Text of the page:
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Warehouse Demand Sees Huge Spike

By: Kelly Leighton on in

Despite the fact that vaccination rates in the U.S. are nearly at 70% and many people feel comfortable returning to normal life, the demand for e-commerce, which soared during the COVID-19 pandemic, remains high.

The commercial real estate industry, specifically warehouse and storage, is reaping the rewards of those demands. Warehouse demand is up 22% in 2021, according to the 9th annual U.S. Industrial Demand Study.

The study found that logistics and parcel delivery represents close to 20% of all demand, the top category. This includes companies like UPS and FedEx. The second highest demand comes from e-commerce, representing companies like Amazon and Overstock. The third highest demand comes from traditional retailers, like Target and Lowe’s, who are also showing a need for e-commerce storage space. Food and beverage along with construction, machinery and materials rounds out the top five. With new housing in demand as well, the demand for construction, machinery and materials companies saw a huge gain, growing close to 15 million square feet. Overall, these five categories represent more than 54% of all tenant requirements in the country.

E-commerce saw a huge spike in 2021 with the COVID-19 pandemic, new entrants into the field jumped 21%. The report estimates that 2021 will have more than half of all e-commerce demand in urban areas. However, the demand for warehouse space is driving up rents for these spaces. The report found that rents are up close to 10% in the first five months of 2021.

Ultimately, the report predicts the demand for industrial spaces will continue to grow as the country rebounds from the pandemic and adapts to a new “normal.”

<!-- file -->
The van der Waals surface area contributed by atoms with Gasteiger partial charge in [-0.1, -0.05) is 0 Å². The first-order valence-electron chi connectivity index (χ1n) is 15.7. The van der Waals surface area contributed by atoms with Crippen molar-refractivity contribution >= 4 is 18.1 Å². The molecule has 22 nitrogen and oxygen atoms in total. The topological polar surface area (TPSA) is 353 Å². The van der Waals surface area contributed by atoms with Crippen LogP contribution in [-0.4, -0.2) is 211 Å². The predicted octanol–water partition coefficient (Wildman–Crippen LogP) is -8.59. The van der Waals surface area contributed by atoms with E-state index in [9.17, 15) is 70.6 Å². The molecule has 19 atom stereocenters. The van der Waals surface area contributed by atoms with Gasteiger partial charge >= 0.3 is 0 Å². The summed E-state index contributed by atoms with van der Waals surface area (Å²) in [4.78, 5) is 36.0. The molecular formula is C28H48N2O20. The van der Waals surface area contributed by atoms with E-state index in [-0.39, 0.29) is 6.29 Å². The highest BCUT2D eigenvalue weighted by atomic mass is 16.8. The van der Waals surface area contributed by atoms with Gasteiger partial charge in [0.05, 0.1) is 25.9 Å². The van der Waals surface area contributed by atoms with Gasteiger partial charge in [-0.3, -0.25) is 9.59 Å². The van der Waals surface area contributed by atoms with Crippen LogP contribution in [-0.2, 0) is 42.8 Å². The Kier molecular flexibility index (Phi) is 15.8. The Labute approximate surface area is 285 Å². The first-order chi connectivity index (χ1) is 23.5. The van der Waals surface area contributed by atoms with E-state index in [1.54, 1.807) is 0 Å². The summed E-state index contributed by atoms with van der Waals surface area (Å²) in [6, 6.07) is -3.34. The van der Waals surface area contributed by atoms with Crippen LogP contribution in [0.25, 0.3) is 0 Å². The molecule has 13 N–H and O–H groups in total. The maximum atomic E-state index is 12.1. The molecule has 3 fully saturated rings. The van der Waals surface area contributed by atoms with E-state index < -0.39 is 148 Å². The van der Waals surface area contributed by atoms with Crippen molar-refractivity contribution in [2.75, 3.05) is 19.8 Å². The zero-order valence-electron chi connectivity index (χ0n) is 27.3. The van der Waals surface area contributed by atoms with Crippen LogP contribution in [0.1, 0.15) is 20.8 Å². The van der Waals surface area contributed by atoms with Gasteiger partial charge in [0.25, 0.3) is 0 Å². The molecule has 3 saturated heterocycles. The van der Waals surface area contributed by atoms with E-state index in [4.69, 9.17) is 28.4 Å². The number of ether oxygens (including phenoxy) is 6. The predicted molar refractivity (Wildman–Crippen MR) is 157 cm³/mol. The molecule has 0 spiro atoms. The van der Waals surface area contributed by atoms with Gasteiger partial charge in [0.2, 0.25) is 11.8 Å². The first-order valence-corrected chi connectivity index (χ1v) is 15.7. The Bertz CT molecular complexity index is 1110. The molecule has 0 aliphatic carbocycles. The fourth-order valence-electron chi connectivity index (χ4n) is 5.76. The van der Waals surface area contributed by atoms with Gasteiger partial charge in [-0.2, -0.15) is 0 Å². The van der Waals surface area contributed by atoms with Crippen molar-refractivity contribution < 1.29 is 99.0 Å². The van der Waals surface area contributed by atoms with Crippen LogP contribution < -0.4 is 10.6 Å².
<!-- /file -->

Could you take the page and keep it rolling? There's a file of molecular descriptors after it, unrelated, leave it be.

Remote Work, Technology Top List of Commercial Real Estate Concerns

“Remote working and mobility is something that is quite concerning to the real estate industry as to what behaviors, and to what extent, remote working will stick, and time will tell,” said Michel Couillard, the Counselors of Real Estate’s CRE 2021 global chair, told The Commercial Observer. “COVID really impacted human behavior in terms of where and how space will be used, and there will probably be a need for commercial properties to reposition in order to meet that changing demand.”

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“The industrial sector was the undisputed commercial real estate champ in 2020 and expect it to remain strong in 2021 together with medical office and data centers,” said Joel Kreider, president of the Philadelphia Chapter of Society of Industrial and Office Realtors®. “Investors will be chasing opportunities throughout those three sectors this year and look for a trend toward smaller warehouse deals with expanded parking ratios as e-commerce fuels the need for last mile logistics.”

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